veritable

play
adjective ver·i·ta·ble \ˈver-ə-tə-bəl\

Definition of veritable

  1. :  being in fact the thing named and not false, unreal, or imaginary —often used to stress the aptness of a metaphor <a veritable mountain of references>

veritableness

noun

veritably

play \-blē\ adverb

Did You Know?

Veritable, like its close relative "verity" ("truth"), came to English through Anglo-French from Latin. It is ultimately derived from "verus," the Latin word for "true," which also gave us "verify," "aver," and "verdict." "Veritable" is often used as a synonym of "genuine" or "authentic" ("a veritable masterpiece"), but it is also frequently used to stress the aptness of a metaphor, often in a humorous tone ("a veritable swarm of lawyers"). In the past, usage commentators have objected to the latter use, but today it doesn't draw much criticism.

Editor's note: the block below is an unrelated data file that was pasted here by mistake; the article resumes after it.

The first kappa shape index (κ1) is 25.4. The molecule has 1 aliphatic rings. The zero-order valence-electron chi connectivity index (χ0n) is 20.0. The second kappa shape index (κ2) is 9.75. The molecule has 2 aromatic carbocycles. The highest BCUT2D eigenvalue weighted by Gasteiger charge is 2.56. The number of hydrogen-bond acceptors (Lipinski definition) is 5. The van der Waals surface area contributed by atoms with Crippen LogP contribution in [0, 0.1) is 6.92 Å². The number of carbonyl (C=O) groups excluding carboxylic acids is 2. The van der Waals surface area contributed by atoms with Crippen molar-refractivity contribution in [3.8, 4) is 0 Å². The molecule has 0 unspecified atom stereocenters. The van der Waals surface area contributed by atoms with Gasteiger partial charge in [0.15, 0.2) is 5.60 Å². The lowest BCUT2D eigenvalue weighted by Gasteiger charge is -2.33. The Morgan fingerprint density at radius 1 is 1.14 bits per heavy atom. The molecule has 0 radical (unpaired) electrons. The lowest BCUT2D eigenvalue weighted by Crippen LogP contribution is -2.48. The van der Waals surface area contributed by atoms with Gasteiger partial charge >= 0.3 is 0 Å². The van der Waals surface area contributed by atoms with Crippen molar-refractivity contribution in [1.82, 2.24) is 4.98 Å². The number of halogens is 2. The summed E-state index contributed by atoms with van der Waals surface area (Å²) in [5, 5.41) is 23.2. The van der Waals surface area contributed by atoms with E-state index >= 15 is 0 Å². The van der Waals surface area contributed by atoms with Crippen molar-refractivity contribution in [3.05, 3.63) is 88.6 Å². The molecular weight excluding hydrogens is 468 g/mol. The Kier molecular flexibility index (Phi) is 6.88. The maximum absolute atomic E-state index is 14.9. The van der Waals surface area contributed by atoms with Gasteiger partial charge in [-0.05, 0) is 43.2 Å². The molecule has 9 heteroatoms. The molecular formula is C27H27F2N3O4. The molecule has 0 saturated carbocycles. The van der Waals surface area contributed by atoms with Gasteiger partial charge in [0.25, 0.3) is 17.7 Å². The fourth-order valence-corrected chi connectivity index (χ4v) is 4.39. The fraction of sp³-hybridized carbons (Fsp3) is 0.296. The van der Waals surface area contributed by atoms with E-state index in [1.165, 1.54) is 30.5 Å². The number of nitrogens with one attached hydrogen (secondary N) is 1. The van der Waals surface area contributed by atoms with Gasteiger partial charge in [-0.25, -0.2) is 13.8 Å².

Origin and Etymology of veritable

Middle English, from Anglo-French, from verité


First Known Use: 15th century


VERITABLE Defined for English Language Learners

veritable

play
adjective ver·i·ta·ble \ˈver-ə-tə-bəl\

Definition of veritable for English Language Learners

  • : true or real


VERITABLE Defined for Kids

veritable

play
adjective ver·i·ta·ble \ˈver-ə-tə-bəl\

Definition of veritable for Students

  1. :  actual, true Hint: Veritable is often used to emphasize similarity to something else. <He is a veritable encyclopedia of facts.>


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of, relating to, or resembling a fox

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